Smells Like Teen Progress
If all goes according to plan, some months from now glossy-mag giant Condé Nast Publications will launch an interesting Web site for teen girls. By this I mean it may interest even the nonteenagers out there, because, according to executives familiar with the project, the site's content will be created not primarily by Condé Nast staffers but rather by its users.
This embrace by Condé Nast, which publishes Teen Vogue, of "user-generated content" -- the toothache-inducing term for the stuff a media outlet's consumers create, which I'll call citizens' media -- comes at a critical juncture. Magazines as a medium are still struggling, with ad pages flat in the first quarter and showing signs of slowing thereafter. Meanwhile, total Internet ad spending is predicted to surpass the spending at magazines this year, according to Merrill Lynch (MER ). But some intriguing Web-based magazine initiatives loom. It may be premature to call this the dawn of Digital Magazine 2.0, but at least in some quarters Digital Magazine 1.5 isn't wholly far-fetched.
Unlike newspapers, many magazines have moved slowly on the Web or essentially ignored it. Incredibly, video, which garners higher ad rates, is virtually absent on the Web sites of Time, People, and Entertainment Weekly. (Time Inc. says it is planning to put more video on its Web sites this year.) Wenner Media's Us Weekly, the ridiculously successful celebrity mag, has a Web site largely consisting of a blog, "sneak peeks" at the current issue, and a subscription coupon. Condé Nast's The New Yorker did not have a bona fide Web site until 2001, and Vanity Fair not until 2004.
FOR A TIME, THIS STANCE didn't matter. Most magazines are monthly and don't face the breaking-news, daily-product pressures that newspapers do. Back when banner ads were state of the art, it looked much more likely that newspaper classifieds -- not full-color glossy ads -- would migrate to the Web. Oops. In April, Hachette Filipacchi Media U.S. shuttered its teen title, Elle Girl -- on paper, anyway. The magazine is gone, but the Web site will be revamped and add staff. This shocked observers, since Elle Girl's circulation and ad numbers were still rising. But "the trend lines showed we weren't going to see the light at the end of the tunnel in the time frame we needed," explains Hachette CEO Jack Kliger.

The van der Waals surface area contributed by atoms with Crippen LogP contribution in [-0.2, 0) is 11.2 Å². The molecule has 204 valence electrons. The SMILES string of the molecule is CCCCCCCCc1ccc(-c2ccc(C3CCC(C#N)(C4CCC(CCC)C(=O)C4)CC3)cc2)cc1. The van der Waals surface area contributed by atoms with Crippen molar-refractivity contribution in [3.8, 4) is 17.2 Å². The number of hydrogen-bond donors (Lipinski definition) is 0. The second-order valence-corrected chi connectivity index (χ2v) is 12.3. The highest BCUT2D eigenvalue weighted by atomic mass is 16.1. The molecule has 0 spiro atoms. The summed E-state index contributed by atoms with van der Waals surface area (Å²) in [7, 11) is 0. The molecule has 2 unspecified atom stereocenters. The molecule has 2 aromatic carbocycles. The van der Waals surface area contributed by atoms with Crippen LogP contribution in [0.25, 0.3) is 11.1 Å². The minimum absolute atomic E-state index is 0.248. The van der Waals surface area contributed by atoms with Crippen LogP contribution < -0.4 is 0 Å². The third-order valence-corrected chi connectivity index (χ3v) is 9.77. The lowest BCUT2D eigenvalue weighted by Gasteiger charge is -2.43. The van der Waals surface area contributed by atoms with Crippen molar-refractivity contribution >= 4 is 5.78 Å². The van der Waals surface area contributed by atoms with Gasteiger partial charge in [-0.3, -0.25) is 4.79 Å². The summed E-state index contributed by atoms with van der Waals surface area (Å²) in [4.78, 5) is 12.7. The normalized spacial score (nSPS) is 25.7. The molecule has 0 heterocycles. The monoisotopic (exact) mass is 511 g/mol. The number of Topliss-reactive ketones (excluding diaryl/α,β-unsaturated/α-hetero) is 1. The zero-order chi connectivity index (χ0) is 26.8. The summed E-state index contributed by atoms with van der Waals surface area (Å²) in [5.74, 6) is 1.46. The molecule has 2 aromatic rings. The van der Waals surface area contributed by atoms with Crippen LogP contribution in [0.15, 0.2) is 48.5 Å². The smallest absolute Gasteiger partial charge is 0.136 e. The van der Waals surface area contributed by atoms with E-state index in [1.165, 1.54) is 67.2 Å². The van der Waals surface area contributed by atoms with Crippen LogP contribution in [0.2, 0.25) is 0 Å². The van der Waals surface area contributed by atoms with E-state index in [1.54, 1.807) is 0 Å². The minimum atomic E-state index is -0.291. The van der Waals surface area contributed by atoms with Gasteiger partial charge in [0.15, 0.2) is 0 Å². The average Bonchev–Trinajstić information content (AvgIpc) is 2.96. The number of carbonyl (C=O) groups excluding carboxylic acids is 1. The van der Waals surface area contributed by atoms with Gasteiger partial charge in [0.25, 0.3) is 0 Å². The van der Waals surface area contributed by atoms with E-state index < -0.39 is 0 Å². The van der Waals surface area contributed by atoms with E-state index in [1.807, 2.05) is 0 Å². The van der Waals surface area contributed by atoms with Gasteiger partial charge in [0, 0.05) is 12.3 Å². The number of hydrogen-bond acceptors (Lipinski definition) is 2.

An insider says newsstand sales weren't strong enough to make the business work -- and teen magazines have to refresh entire subscriber rolls every two or three years, an expensive and dicey proposition for an age group growing comfortable forgoing print altogether. This is why, if there is a magazine canary in the current media coal mine, it's teen titles. So Elle Girl is becoming a Web site. And Condé Nast will let its teen readers create content to a degree previously unseen. (Sarah Chubb, president of CondeNet, would not comment on the name or the general contours of the teen site.) Some new magazine sites already do this. Time Inc.'s Web-only play for young men, Office Pirates, allows users to share and contribute pictures and videos. So does Hachette's more graphic bid for the same space, ShockU.com, the online companion to its upcoming photo-heavy magazine Shock. (When I say Shock will be photo-heavy, think car crashes and cleavage, not National Geographic.) At both sites, submissions are vetted by editors to ensure nothing too risqué is posted -- which, as one executive points out, "neuters" the notion of citizens' media.
Magazine executives are, of course, following the money. It couldn't have escaped their notice that Google's (GOOG ) revenues, which come almost exclusively from ads, rose 79% in the first quarter, to $2.3 billion. (Read that sentence slowly.) But these executives are following it in smarter ways than they did before. The companies may be thinking that it's those confounded, print-forsaking teens who got them into this mess, but at least they're willing to let the kids show them the way out. To paraphrase a pal, magazines completely screwed up their digital strategies in the past. But some of these new initiatives -- they're not completely screwed up.
For Jon Fine's blog on media and advertising, go to www.businessweek.com/innovate/FineOnMedia
By Jon Fine